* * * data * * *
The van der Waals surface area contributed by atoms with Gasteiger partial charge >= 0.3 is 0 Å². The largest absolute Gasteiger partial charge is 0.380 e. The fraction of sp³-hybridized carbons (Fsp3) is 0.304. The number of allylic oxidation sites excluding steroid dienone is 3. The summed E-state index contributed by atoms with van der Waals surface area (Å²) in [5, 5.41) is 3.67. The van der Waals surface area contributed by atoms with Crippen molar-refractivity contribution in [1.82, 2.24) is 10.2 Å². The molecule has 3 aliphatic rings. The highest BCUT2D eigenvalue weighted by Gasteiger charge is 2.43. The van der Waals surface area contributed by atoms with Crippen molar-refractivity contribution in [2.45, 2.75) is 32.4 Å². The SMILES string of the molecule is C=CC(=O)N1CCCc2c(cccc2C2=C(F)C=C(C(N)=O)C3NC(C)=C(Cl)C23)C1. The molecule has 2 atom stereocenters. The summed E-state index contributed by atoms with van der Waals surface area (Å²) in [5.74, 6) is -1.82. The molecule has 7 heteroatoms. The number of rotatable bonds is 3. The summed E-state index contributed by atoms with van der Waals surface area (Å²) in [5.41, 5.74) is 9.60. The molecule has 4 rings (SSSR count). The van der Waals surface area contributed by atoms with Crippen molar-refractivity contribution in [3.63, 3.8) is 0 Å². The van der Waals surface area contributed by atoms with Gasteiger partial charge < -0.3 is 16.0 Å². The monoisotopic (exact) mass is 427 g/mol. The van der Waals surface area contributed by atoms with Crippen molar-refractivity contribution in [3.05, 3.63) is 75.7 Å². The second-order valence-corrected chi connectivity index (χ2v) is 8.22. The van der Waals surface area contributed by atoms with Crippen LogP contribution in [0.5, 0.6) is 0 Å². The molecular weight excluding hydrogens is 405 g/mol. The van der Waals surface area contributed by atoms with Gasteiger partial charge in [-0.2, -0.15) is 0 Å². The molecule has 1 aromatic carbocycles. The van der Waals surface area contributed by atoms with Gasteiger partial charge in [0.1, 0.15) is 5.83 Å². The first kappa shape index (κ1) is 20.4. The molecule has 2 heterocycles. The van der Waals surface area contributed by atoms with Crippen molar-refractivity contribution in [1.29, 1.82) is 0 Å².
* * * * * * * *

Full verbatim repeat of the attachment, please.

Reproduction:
The van der Waals surface area contributed by atoms with Gasteiger partial charge >= 0.3 is 0 Å². The largest absolute Gasteiger partial charge is 0.380 e. The fraction of sp³-hybridized carbons (Fsp3) is 0.304. The number of allylic oxidation sites excluding steroid dienone is 3. The summed E-state index contributed by atoms with van der Waals surface area (Å²) in [5, 5.41) is 3.67. The van der Waals surface area contributed by atoms with Crippen molar-refractivity contribution in [1.82, 2.24) is 10.2 Å². The molecule has 3 aliphatic rings. The highest BCUT2D eigenvalue weighted by Gasteiger charge is 2.43. The van der Waals surface area contributed by atoms with Crippen molar-refractivity contribution in [2.45, 2.75) is 32.4 Å². The SMILES string of the molecule is C=CC(=O)N1CCCc2c(cccc2C2=C(F)C=C(C(N)=O)C3NC(C)=C(Cl)C23)C1. The molecule has 2 atom stereocenters. The summed E-state index contributed by atoms with van der Waals surface area (Å²) in [5.74, 6) is -1.82. The molecule has 7 heteroatoms. The number of rotatable bonds is 3. The summed E-state index contributed by atoms with van der Waals surface area (Å²) in [5.41, 5.74) is 9.60. The molecule has 4 rings (SSSR count). The van der Waals surface area contributed by atoms with Crippen molar-refractivity contribution in [3.63, 3.8) is 0 Å². The van der Waals surface area contributed by atoms with Gasteiger partial charge < -0.3 is 16.0 Å². The monoisotopic (exact) mass is 427 g/mol. The van der Waals surface area contributed by atoms with Crippen molar-refractivity contribution in [3.05, 3.63) is 75.7 Å². The second-order valence-corrected chi connectivity index (χ2v) is 8.22. The van der Waals surface area contributed by atoms with Crippen LogP contribution in [0.5, 0.6) is 0 Å². The molecular weight excluding hydrogens is 405 g/mol. The van der Waals surface area contributed by atoms with Gasteiger partial charge in [-0.2, -0.15) is 0 Å². The molecule has 1 aromatic carbocycles. The van der Waals surface area contributed by atoms with Gasteiger partial charge in [0.1, 0.15) is 5.83 Å². The first kappa shape index (κ1) is 20.4. The molecule has 2 heterocycles. The van der Waals surface area contributed by atoms with Crippen molar-refractivity contribution in [1.29, 1.82) is 0 Å².